The Africana Studies Institute kicked off its inaugural film festival yesterday in the Student Union Theater with screenings of films “I Am Not Your Negro” and “Life and Debt.”
The documentary “Life and Debt,” filmed in 2001, addressed the effects and impacts of globalization on Jamaica by contrasting the experience of Jamaica’s people with that of wealthy tourists who had come from all parts of the world.
Documentary “I Am Not Your Negro” follows James Baldwin’s accounts of his friends Malcolm X, Martin Luther King and Medgar Evers. The film uses Baldwin’s unfinished manuscript, “Remember this House,” to critique, chronicle and analyze racism in America in both the country’s present and past.
Both films feature the technique of cutting and piecing together film reels, interviews and audio. After each film, an informative discussion was led by Melina Pappademos, Associate Professor of History and Africana Studies Institute Director. The discussions touched on each film, its themes and the audiences’ reaction.
When discussing “I Am Not Your Negro,” a UConn alum shared his relation to various events that were shown in the film and expressed appreciation for it.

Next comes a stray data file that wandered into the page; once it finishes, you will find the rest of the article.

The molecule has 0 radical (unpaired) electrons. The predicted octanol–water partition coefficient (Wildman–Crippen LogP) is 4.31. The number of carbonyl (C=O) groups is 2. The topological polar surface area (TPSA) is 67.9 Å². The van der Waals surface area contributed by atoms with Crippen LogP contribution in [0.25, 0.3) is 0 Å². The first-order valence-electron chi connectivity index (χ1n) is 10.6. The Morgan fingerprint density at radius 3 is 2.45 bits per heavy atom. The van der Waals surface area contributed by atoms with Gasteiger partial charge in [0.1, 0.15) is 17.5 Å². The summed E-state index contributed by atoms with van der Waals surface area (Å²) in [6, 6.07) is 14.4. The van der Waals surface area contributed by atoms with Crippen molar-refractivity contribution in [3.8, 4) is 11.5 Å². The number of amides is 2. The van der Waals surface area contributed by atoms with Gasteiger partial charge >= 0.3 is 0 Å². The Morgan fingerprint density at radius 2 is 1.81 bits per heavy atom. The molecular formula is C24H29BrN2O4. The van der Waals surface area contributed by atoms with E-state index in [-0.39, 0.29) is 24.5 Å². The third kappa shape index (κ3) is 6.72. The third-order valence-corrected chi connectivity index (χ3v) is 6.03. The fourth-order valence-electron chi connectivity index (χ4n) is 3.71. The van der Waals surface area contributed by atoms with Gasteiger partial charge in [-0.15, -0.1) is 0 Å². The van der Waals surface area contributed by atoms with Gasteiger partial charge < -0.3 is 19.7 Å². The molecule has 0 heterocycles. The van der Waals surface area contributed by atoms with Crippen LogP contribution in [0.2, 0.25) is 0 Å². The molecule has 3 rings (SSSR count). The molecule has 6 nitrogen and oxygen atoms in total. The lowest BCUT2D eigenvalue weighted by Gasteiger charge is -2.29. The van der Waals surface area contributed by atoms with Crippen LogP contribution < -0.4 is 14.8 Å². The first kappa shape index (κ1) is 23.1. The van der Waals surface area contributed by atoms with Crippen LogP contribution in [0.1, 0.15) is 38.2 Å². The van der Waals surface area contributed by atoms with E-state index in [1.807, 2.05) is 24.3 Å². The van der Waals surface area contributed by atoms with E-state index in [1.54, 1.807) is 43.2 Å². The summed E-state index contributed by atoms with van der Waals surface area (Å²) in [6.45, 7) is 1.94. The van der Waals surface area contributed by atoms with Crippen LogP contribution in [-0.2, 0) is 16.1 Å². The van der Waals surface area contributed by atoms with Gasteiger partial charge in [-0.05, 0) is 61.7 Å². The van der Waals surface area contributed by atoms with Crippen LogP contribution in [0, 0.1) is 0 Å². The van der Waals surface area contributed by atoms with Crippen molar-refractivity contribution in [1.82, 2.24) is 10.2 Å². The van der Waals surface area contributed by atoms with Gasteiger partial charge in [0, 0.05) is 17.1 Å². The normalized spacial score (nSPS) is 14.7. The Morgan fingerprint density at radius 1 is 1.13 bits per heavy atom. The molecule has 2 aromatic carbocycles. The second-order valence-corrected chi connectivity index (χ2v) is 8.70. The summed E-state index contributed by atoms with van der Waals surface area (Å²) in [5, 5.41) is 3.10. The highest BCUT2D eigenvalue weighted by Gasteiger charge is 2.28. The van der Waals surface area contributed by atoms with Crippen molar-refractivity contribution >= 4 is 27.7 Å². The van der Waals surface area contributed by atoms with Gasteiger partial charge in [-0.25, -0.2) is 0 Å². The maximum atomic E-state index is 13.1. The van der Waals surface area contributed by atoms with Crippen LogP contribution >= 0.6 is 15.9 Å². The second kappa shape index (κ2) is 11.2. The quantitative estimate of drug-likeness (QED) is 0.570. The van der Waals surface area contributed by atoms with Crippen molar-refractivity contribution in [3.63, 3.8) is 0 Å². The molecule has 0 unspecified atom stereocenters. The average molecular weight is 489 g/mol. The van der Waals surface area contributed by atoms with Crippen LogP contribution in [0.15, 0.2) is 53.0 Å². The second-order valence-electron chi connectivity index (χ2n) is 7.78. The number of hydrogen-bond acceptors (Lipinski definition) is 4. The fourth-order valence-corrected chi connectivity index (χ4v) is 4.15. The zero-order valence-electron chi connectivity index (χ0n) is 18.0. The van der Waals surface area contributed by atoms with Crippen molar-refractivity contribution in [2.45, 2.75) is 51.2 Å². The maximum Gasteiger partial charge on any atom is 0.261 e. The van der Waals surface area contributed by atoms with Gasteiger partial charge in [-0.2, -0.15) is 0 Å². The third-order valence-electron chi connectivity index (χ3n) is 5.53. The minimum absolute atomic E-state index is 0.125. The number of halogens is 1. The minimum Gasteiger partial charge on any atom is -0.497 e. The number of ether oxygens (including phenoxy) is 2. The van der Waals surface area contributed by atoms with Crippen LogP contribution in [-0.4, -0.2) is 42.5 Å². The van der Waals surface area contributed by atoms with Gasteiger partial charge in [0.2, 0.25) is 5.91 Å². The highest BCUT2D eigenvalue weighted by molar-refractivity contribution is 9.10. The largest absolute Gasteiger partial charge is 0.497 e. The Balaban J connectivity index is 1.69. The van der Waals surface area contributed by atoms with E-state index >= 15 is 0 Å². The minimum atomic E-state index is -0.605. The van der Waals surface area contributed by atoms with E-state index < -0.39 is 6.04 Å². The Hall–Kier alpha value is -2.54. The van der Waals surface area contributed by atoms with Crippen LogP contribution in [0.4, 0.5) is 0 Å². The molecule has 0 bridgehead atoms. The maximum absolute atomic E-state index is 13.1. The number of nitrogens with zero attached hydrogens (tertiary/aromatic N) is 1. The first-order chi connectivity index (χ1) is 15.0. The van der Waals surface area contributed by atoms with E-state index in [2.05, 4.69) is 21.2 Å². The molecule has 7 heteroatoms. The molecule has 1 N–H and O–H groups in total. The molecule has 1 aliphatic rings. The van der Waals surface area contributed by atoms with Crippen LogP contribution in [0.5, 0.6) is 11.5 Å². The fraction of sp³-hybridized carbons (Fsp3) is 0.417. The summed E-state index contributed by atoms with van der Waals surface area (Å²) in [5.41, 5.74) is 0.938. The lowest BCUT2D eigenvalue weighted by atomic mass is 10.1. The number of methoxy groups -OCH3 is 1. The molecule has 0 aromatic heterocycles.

“Everyone, every student should watch this film,” the alum said.
Another audience member discussed her connection to the film, speaking on her personal experiences with problematic behavior and how it affected her.
Pappademos further spoke on the purpose of the festival and the methods in which the films were chosen.
“The faculty was very much concerned with exploring the depth of the Black experience. We wanted to analyze the range of various cultural expressions, of political struggles, of racial experiences, of creativity, of strength, pain and even ordinariness,” Pappademos said. “We wanted to draw on all experiences and provide different voices and stories in order to complicate blackness and challenge the idea of a heterogenous experience.
“The target audience of the festival is primarily students, but we were happy to advertise in places that might attract the general public.”
At a time in which political differences are so stark, it is integral that we must have these difficult conversations, Pappademos said.
“The aim of the film festival was to raise the profile of the Africana Institute. It was also to stress its significance across disciplines and maybe, mostly to signal to the audience how universal Black experiences are. To challenge the belief of the Black experience as narrow,” Pappademos added.
The festival continues Sept. 13 and Sept. 14 and features an interesting array of films such as “School Daze,” “Bamboozled,” “Get Out,” and more in the Student Union Theater.
Dahlia Delahaye is a campus correspondent for The Daily Campus. She can be reached via email at email@example.com.